Todd Van Poppel, pitcher for the 1998 Pirates. He was a first round draft pick out of high school in 1990, taken 14th overall by the Oakland A’s. He was in the majors by the 1991 season for one September start. He debuted in the short-season Northwest League and had a 1.13 ERA and 32 strikeouts in 24 innings with Southern Oregon. He made three starts in Low-A with Madison of the Midwest League to finish the season, going 2-1, 3.95 in 13.2 innings, with 17 strikeouts. He was rated as the top prospect in all of baseball after the season. Van Poppel spent the entire 1991 season with Double-A Huntstville of the Southern League, where he went 6-13, 3.47 in 132.1 innings over 24 starts, with 115 strikeouts and 90 walks. He made one start with the A’s in September and allowed five runs in 4.2 innings. He was rated as the second best prospect going into the 1992 season, which he spent at Triple-A Tacoma of the Pacific Coast League, though he was limited to nine starts due to a shoulder injury that left him with weak arm strength. He went 4-2, 3.97 in 45.1 innings, with more walks (35) than strikeouts (29). He returned healthy in 1993 and made 16 starts for the A’s, posting a 5.04 ERA in 84 innings, with 62 walks and 47 strikeouts. He also had a 5.83 ERA and 71 strikeouts in 78.1 innings over 16 starts with Tacoma that season. The A’s gave him 23 starts during the strike-shortened 1994 season, despite a 6.09 ERA and a 1.69 WHIP in 116.2 innings. Van Poppel switched between starting and relief in 1995, going 4-8, 4.88 in 138.1 innings over 14 starts and 18 relief appearances. He set a career high with 122 strikeouts that season.

Van Poppel started the 1996 season with the A’s, but he was lost on waivers to the Detroit Tigers in August. He had a very rough season overall, yet still got a lot of work, pitching 99.1 innings, while giving up 100 earned runs. He had a 3-9, 9.06 record and a 62:53 BB/SO ratio in 15 starts and 22 relief appearances. He became a free agent after the season and signed with the Anaheim Angels, who released him in late March of 1997. Van Poppel then signed with the Kansas City Royals, who released him three months later. He finished the 1997 season with the Texas Rangers, but the entire season was spent in the minors. He combined for a 4-12, 5.70 record and a 1.63 WHIP in 115.1 innings, splitting his time between Omaha of the Triple-A American Association (Royals), Tulsa of the Double-A Texas League and Port Charlotte of the High-A Florida State League. Those last two clubs were affiliates of the Rangers. Van Poppel came to the Pirates in July of 1998 from the Rangers, along with Warren Morris, in exchange for Esteban Loaiza. Prior to the trade, Van Poppel had an 8.84 ERA in four starts with the Rangers, and a 5-5, 3.72 record in 87 innings with Oklahoma City of the Triple-A Pacific Coast League. He also made one start with Tulsa. He went 1-2, 5.36 in 47 innings over seven starts and 11 relief appearances for the Pirates that season.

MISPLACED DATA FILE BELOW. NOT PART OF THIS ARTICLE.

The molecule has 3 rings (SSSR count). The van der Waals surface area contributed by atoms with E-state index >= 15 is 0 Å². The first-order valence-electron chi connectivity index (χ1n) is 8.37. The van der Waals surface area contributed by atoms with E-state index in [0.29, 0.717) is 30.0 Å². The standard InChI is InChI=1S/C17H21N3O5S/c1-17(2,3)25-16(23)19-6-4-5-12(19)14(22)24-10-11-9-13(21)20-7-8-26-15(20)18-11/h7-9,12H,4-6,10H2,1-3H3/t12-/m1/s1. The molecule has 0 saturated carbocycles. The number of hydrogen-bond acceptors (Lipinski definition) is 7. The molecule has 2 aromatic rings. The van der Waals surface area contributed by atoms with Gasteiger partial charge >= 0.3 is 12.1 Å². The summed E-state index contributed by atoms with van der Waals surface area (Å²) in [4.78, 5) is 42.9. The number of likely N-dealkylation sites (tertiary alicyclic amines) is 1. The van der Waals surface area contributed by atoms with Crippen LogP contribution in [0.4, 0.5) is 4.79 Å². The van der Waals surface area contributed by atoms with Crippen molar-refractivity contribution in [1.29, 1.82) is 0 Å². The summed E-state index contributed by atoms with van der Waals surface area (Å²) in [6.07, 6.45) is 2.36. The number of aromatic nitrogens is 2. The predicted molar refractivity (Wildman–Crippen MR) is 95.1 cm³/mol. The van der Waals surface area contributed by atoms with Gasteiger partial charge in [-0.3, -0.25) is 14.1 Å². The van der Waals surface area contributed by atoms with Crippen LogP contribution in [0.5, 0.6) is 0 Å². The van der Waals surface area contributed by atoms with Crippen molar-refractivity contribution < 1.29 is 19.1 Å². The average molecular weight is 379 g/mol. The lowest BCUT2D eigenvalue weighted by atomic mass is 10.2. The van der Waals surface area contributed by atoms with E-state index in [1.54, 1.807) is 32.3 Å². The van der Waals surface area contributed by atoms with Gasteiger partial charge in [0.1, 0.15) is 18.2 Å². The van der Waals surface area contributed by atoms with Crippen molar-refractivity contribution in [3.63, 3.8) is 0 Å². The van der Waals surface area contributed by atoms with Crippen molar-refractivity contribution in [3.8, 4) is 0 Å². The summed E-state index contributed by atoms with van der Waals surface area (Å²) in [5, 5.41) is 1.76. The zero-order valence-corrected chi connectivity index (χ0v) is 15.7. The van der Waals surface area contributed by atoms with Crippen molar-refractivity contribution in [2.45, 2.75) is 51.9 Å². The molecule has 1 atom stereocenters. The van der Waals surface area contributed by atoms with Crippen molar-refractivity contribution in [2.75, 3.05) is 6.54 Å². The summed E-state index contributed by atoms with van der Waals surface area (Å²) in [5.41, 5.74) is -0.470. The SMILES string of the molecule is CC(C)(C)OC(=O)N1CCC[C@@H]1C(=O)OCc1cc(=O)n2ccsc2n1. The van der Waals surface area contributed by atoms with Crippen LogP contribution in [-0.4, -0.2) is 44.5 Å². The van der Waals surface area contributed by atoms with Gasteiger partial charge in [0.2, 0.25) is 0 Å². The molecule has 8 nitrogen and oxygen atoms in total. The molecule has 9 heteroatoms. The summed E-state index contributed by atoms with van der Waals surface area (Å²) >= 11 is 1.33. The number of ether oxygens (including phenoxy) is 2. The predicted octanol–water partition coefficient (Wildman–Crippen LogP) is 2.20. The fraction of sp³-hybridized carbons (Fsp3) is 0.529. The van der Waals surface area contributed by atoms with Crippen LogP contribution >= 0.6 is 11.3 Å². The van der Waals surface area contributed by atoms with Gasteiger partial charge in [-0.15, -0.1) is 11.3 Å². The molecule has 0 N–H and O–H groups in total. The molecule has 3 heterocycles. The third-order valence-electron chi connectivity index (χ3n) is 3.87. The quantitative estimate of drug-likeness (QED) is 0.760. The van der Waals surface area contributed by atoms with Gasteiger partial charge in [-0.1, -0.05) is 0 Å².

Van Poppel re-signed with the Pirates as a free agent for 1999, but spent the entire season as a starter in Triple-A for Nashville of the Pacific Coast League, and then left via free agency in October. He went 10-6, 4.95, with 157 strikeouts in 163.2 innings over 27 starts. His best seasons in the majors came right after he left the Pirates. He signed with the Chicago Cubs in 2000 and pitched mainly in relief in the majors for two seasons after spending just over a month in Triple-A to begin the 2000 season. Van Poppel pitched well with Iowa of the Pacific Coast League that season, going 3-4, 3.10 in 40.2 innings, with 52 strikeouts and ten walks. He had a 4-5, 3.75 record in 86.1 innings over 51 appearances (two starts) with the 2000 Cubs. He was better in 2001 with the Cubs, when he went 4-1, 2.52, with 90 strikeouts in 75 innings over 59 relief appearance. Van Poppel returned to Texas for the 2002 season and had 50 relief appearances, going 3-2, 5.45 and 85 strikeouts in 72.2 innings. The 2003 season saw him playing in Triple-A and the majors for both the Rangers and the Cincinnati Reds. His big league time that year amounted to a 5.59 ERA in 48.1 innings over five starts and 11 relief appearances. His minor league time, which was split between Frisco of the Texas League (Rangers) and Louisville of the American Association (Reds), saw him go 4-3, 3.00 in 63 innings. His final season of pro ball was 2004, and he spent the entire year with the Reds. Van Poppel went 4-6, 6.09 in 115.1 innings over 11 starts and 37 relief appearances. He signed with the New York Mets in February of 2005, but he decided to retire during Spring Training. He finished his 11-year big league career with a 40-52, 5.58 record in 907 innings over 98 starts and 261 relief appearances. He had two complete games, one shutout, four saves and 711 strikeouts.